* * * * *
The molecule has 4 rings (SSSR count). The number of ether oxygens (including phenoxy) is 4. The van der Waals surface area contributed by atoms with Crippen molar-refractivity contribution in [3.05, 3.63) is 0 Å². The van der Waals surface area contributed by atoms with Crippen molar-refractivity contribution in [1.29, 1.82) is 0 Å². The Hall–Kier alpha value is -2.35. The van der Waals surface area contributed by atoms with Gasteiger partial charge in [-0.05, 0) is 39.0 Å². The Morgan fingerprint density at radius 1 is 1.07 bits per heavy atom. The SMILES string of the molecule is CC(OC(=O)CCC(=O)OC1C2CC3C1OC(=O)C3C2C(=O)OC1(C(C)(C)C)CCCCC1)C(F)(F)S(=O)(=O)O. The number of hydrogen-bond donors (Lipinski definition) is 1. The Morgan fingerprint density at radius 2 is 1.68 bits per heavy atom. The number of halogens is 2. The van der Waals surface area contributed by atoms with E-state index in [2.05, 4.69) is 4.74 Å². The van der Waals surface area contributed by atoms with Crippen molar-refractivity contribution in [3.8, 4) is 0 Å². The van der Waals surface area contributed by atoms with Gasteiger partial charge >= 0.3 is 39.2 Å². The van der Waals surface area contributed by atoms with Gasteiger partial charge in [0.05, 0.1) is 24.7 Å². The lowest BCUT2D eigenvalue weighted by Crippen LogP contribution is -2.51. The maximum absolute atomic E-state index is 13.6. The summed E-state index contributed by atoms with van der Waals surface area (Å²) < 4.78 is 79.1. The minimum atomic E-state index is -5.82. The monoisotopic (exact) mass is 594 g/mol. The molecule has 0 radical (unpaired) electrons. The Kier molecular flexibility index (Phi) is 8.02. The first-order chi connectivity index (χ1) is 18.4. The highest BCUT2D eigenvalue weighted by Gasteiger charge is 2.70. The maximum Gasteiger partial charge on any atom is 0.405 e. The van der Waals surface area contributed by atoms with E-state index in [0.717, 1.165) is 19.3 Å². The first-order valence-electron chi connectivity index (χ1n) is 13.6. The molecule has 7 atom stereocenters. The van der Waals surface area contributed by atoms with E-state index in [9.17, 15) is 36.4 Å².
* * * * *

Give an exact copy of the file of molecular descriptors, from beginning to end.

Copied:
The molecule has 4 rings (SSSR count). The number of ether oxygens (including phenoxy) is 4. The van der Waals surface area contributed by atoms with Crippen molar-refractivity contribution in [3.05, 3.63) is 0 Å². The van der Waals surface area contributed by atoms with Crippen molar-refractivity contribution in [1.29, 1.82) is 0 Å². The Hall–Kier alpha value is -2.35. The van der Waals surface area contributed by atoms with Gasteiger partial charge in [-0.05, 0) is 39.0 Å². The Morgan fingerprint density at radius 1 is 1.07 bits per heavy atom. The SMILES string of the molecule is CC(OC(=O)CCC(=O)OC1C2CC3C1OC(=O)C3C2C(=O)OC1(C(C)(C)C)CCCCC1)C(F)(F)S(=O)(=O)O. The number of hydrogen-bond donors (Lipinski definition) is 1. The Morgan fingerprint density at radius 2 is 1.68 bits per heavy atom. The number of halogens is 2. The van der Waals surface area contributed by atoms with E-state index in [2.05, 4.69) is 4.74 Å². The van der Waals surface area contributed by atoms with Crippen molar-refractivity contribution in [3.8, 4) is 0 Å². The van der Waals surface area contributed by atoms with Gasteiger partial charge >= 0.3 is 39.2 Å². The van der Waals surface area contributed by atoms with Gasteiger partial charge in [0.05, 0.1) is 24.7 Å². The lowest BCUT2D eigenvalue weighted by Crippen LogP contribution is -2.51. The maximum absolute atomic E-state index is 13.6. The summed E-state index contributed by atoms with van der Waals surface area (Å²) < 4.78 is 79.1. The minimum atomic E-state index is -5.82. The monoisotopic (exact) mass is 594 g/mol. The molecule has 0 radical (unpaired) electrons. The Kier molecular flexibility index (Phi) is 8.02. The first-order chi connectivity index (χ1) is 18.4. The highest BCUT2D eigenvalue weighted by Gasteiger charge is 2.70. The maximum Gasteiger partial charge on any atom is 0.405 e. The van der Waals surface area contributed by atoms with E-state index in [0.717, 1.165) is 19.3 Å². The first-order valence-electron chi connectivity index (χ1n) is 13.6. The molecule has 7 atom stereocenters. The van der Waals surface area contributed by atoms with E-state index in [9.17, 15) is 36.4 Å².